Terebesti, Romania - Part 2

We are still in our first day at Terebesti. Weíre spending time walking around and seeing the houses. I will be sitting with Joschi and Laslie this afternoon to get some of my questions answered. We always thought Pityuís house to be the house my dad grew up in. In the process of digging into the family tree these past few years I found information which indicated it was not. When my father got married in Cleveland, Ohio, he had to get proof of baptism from the church in Terebesti. We have a copy of that document and it contains the house number where he was born in 1907. It is a different number than the one which Pityu lives in.

Talking with Joschi and Laslie I found out that when the village was first started houses where given a number as they were built. No two houses in the village had the same number. The houses were not built in any order, therefore the numbers jumped all over the place. Mail was and is still not delivered to the house, but a box in the post office. The houses were known by the person who lived in it when it was built. Sometime in the 1930ís it was decided to renumber the houses and other buildings in a sequential order. Nobody ever thought to keep a conversion of old number to new number. Therefore the location of any old house number is lost forever. And I am the only one who cares.

On May 2, 1937, there was a bad fire; six houses all in a row were burned completely down. One was where Laslieís house now stands. It was rebuilt a year later. He thinks that my dadís father lived in that house when my dad was born. Laciís Grandmother (my grandfather's sister) took the house over years later and paid her siblings for their share.

So my quest to find the houses for which I had all these old house numbers came to a halt. But we know that my father did not grow up in Pityu's house. His house was not purchased or built until my grandfather came back from making a pile of money in USA. A couple of years after he came back my father left for the USA. So my father only lived in Pityu's house for a couple of years.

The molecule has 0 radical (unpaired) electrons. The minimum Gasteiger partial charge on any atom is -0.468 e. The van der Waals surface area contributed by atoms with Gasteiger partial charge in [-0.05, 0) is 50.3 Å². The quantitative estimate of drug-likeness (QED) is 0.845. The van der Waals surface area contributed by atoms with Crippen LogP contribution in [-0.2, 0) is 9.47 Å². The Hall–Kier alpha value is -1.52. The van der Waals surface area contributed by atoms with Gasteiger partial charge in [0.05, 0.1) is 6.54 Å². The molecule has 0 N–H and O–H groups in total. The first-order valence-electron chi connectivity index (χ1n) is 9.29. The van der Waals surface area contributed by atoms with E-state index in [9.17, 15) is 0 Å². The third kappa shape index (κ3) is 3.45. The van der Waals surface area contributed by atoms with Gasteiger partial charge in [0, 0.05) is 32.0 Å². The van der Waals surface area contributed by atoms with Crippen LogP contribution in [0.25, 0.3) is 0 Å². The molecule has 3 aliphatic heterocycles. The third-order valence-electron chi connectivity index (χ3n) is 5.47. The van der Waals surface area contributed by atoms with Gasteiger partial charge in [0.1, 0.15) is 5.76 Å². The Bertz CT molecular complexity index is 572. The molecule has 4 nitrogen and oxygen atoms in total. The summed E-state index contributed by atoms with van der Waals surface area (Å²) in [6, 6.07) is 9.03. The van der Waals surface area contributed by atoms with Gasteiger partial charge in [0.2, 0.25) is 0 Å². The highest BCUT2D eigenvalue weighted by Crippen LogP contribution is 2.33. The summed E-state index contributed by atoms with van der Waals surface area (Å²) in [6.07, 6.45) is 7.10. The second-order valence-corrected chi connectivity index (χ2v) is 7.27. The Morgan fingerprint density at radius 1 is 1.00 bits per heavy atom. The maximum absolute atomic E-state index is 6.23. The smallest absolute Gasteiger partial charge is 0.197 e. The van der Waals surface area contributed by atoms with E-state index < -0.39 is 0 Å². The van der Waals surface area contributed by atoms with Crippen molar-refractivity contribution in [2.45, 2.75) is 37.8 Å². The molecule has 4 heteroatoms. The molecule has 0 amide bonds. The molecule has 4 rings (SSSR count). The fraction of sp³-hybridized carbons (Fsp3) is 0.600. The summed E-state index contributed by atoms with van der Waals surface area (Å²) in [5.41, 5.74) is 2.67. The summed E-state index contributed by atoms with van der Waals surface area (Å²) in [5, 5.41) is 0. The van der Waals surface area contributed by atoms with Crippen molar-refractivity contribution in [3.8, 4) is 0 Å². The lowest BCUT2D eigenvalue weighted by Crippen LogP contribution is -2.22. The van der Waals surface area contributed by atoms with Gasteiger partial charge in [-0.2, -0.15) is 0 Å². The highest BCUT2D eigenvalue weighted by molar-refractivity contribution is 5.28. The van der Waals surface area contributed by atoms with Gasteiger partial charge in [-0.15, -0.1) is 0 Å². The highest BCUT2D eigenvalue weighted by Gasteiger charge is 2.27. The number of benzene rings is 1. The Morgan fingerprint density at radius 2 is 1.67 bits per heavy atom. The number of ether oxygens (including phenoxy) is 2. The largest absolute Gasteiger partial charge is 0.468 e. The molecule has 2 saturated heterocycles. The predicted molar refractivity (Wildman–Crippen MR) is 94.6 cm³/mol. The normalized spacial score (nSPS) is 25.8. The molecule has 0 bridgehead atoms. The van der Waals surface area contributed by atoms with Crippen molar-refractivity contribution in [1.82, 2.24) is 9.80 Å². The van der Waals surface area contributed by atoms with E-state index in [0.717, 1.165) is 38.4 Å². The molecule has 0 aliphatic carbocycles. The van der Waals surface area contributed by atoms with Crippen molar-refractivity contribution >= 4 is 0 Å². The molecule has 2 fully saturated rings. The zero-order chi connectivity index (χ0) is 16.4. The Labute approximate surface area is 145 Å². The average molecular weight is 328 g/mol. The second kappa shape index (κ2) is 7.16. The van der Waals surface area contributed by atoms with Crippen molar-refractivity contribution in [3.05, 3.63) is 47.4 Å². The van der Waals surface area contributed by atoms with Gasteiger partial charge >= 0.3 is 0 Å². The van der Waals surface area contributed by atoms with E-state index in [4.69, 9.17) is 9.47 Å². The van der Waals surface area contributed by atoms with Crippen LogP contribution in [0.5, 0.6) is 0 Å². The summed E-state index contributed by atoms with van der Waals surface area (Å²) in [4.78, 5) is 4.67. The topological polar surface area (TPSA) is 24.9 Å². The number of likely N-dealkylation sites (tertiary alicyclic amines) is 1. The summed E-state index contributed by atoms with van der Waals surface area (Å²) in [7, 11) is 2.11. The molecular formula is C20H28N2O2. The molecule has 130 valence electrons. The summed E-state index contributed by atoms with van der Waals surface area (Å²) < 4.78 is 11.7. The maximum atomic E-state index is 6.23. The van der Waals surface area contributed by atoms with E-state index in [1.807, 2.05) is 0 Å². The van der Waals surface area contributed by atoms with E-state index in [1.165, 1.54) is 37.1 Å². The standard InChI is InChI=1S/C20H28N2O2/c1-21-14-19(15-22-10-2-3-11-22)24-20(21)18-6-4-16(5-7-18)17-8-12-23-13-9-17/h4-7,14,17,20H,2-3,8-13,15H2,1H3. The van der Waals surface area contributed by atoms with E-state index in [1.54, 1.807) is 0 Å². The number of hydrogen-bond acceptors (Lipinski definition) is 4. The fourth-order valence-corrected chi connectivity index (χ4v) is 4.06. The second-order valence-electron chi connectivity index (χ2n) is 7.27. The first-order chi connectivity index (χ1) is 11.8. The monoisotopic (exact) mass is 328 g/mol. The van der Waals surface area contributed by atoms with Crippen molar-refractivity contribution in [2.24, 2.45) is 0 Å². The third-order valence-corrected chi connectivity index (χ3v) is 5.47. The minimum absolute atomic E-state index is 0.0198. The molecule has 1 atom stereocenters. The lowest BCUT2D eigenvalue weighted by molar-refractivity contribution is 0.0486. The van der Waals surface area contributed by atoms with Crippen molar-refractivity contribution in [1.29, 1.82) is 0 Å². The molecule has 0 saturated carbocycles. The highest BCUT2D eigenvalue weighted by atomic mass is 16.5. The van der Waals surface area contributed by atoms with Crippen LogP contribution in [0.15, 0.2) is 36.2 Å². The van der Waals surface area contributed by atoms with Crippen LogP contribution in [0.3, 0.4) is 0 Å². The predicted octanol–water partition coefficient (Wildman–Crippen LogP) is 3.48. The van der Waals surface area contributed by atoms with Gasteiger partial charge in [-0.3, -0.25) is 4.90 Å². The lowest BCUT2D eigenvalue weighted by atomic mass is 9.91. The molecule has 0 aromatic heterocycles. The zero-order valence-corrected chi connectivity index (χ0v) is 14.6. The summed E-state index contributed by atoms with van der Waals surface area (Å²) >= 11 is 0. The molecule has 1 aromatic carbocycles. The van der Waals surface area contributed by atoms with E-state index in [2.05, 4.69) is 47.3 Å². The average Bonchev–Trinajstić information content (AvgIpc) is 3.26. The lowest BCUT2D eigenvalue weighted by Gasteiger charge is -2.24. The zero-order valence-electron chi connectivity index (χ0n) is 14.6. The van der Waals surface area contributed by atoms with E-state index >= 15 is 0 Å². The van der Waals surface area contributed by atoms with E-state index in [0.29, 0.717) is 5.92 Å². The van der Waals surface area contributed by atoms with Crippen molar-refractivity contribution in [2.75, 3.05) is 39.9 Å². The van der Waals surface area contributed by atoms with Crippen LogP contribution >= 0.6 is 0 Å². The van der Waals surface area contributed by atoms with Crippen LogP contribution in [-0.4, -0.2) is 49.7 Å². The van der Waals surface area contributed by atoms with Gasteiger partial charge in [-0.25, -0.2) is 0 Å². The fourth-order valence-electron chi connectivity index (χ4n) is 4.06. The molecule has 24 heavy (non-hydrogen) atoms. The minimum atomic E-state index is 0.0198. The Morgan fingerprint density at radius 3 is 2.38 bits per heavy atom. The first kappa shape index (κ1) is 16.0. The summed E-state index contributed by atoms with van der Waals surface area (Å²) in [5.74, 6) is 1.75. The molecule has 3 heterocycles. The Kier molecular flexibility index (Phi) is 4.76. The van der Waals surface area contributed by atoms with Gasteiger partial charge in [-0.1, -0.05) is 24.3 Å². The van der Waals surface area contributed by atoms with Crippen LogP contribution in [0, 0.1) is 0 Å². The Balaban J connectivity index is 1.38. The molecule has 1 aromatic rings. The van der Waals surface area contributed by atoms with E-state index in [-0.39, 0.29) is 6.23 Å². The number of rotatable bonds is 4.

Arriving at Pityu's house.

Pityu and Martha set the kitchen table up in the yard. It is a nice sunny day with a light breeze.

Margareta walked all over the village with us. I am sure she is tired but she would not leave our side.
She would not sit. The chairs were for the their company and the children.


I wonder what the inside of Pityu's house looks like. I see electric wires and a TV antenna on the roof.

Martha stayed in the background. She helped set up the table and brought out food.
She would not sit with us. She is happy just watching and listening.


I asked Martha to show me where she sleeps. The shirt she is wearing says "Together to Win" in Italian. She sleeps on a couch. The room is very filthy, has poor lighting, and has junk all over. Without the camera's flash, the room is very dark. I did not have a good feeling about how my first cousins lived. I continued on to see the rest of the house.

Wherever I went the house was dirty and unkempt.

This is where Pityu sleeps, I think.

Mom bought this refrigerator for Pityu's parents when she visited with Dad in 1972. The inside looked like it was never used. The outside is very dirty. I lost my cool and went outside with the translator and told Pityu that I was ashamed of him and how he lives and takes such poor care of Martha.

I should not have done it in front of Martha. She did not understand me and I do not think the translator was keeping up with me. But you can see that Pityu was not happy and Martha was shook up. I felt that I am his closest relative and it was my responsibility to tell him that I felt he was not doing well.

I apologized to Martha and told her she was a good person and did nothing wrong.
I thanked her for the food and drink she gave us. She seemed to forget everything and was happy again.


As we walked around the village, we came across the post office. Terri, there is no ZIP code on the sign!

Back at Olgaís house. Margareta did not want to stop hugging me....

... or holding my hand.

Getting ready to leave Olga's house. Terri, me, Margareta, Olga, Olga's son Romeo, his wife, and Joschi.

Joschi and Margareta are discussing something and Olga's son is listening. He is leaning on his new milk vat pasteurizer. It looks about the same size as a 200 gallon pasteurizer I saw on the internet after I returned home. He only has 12 cows. I wonder if he provides a service for other farmers.
There is a stack of wallboard on the floor. He is in the process of fixing up the porch. He is a hard worker.


The grand kids enjoy playing with the calves. The calves and cows all have names. I saw the chickens in the yard and asked what their names were. The kids laughed and said that you do not name chickens.

They showed my how the cows push down on the lever to get water to flow into the bowl.

The Mekker cross. It marks the plot of farmland the Mekker's owned at one time.

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